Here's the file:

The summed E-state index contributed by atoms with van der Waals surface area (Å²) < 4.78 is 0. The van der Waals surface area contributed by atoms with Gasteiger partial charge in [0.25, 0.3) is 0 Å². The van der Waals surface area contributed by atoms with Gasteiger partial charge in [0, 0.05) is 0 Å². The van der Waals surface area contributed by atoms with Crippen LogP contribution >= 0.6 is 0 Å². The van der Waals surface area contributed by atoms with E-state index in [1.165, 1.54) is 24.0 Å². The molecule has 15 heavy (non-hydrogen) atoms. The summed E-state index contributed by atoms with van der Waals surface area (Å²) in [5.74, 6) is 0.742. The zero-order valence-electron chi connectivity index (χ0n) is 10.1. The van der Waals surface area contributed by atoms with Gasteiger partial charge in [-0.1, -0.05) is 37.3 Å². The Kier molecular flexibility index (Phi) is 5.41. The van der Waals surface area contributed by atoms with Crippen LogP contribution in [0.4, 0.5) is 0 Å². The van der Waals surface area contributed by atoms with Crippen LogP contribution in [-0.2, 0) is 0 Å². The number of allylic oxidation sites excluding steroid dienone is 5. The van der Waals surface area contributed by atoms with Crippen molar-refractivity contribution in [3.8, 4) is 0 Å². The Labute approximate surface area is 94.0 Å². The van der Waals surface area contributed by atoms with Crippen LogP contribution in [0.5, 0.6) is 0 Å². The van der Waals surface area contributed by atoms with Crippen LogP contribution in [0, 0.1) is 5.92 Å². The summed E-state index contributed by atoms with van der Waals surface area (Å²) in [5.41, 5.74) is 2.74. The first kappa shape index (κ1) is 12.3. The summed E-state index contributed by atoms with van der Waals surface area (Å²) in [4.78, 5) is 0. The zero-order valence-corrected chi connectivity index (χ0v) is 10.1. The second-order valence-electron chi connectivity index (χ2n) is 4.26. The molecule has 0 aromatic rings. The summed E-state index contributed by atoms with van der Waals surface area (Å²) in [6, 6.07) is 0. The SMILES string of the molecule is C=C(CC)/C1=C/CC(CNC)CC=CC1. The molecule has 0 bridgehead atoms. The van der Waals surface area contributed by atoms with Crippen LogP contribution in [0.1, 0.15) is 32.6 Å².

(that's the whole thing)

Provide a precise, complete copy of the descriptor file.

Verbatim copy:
The summed E-state index contributed by atoms with van der Waals surface area (Å²) < 4.78 is 0. The van der Waals surface area contributed by atoms with Gasteiger partial charge in [0.25, 0.3) is 0 Å². The van der Waals surface area contributed by atoms with Gasteiger partial charge in [0, 0.05) is 0 Å². The van der Waals surface area contributed by atoms with Crippen LogP contribution >= 0.6 is 0 Å². The van der Waals surface area contributed by atoms with E-state index in [1.165, 1.54) is 24.0 Å². The molecule has 15 heavy (non-hydrogen) atoms. The summed E-state index contributed by atoms with van der Waals surface area (Å²) in [5.74, 6) is 0.742. The zero-order valence-electron chi connectivity index (χ0n) is 10.1. The van der Waals surface area contributed by atoms with Gasteiger partial charge in [-0.1, -0.05) is 37.3 Å². The Kier molecular flexibility index (Phi) is 5.41. The van der Waals surface area contributed by atoms with Crippen LogP contribution in [0.4, 0.5) is 0 Å². The van der Waals surface area contributed by atoms with Crippen LogP contribution in [-0.2, 0) is 0 Å². The number of allylic oxidation sites excluding steroid dienone is 5. The van der Waals surface area contributed by atoms with Crippen molar-refractivity contribution in [3.8, 4) is 0 Å². The Labute approximate surface area is 94.0 Å². The van der Waals surface area contributed by atoms with Crippen LogP contribution in [0.5, 0.6) is 0 Å². The van der Waals surface area contributed by atoms with Crippen LogP contribution in [0, 0.1) is 5.92 Å². The summed E-state index contributed by atoms with van der Waals surface area (Å²) in [5.41, 5.74) is 2.74. The first kappa shape index (κ1) is 12.3. The summed E-state index contributed by atoms with van der Waals surface area (Å²) in [4.78, 5) is 0. The zero-order valence-corrected chi connectivity index (χ0v) is 10.1. The second-order valence-electron chi connectivity index (χ2n) is 4.26. The molecule has 0 aromatic rings. The summed E-state index contributed by atoms with van der Waals surface area (Å²) in [6, 6.07) is 0. The SMILES string of the molecule is C=C(CC)/C1=C/CC(CNC)CC=CC1. The molecule has 0 bridgehead atoms. The van der Waals surface area contributed by atoms with Crippen LogP contribution in [0.1, 0.15) is 32.6 Å².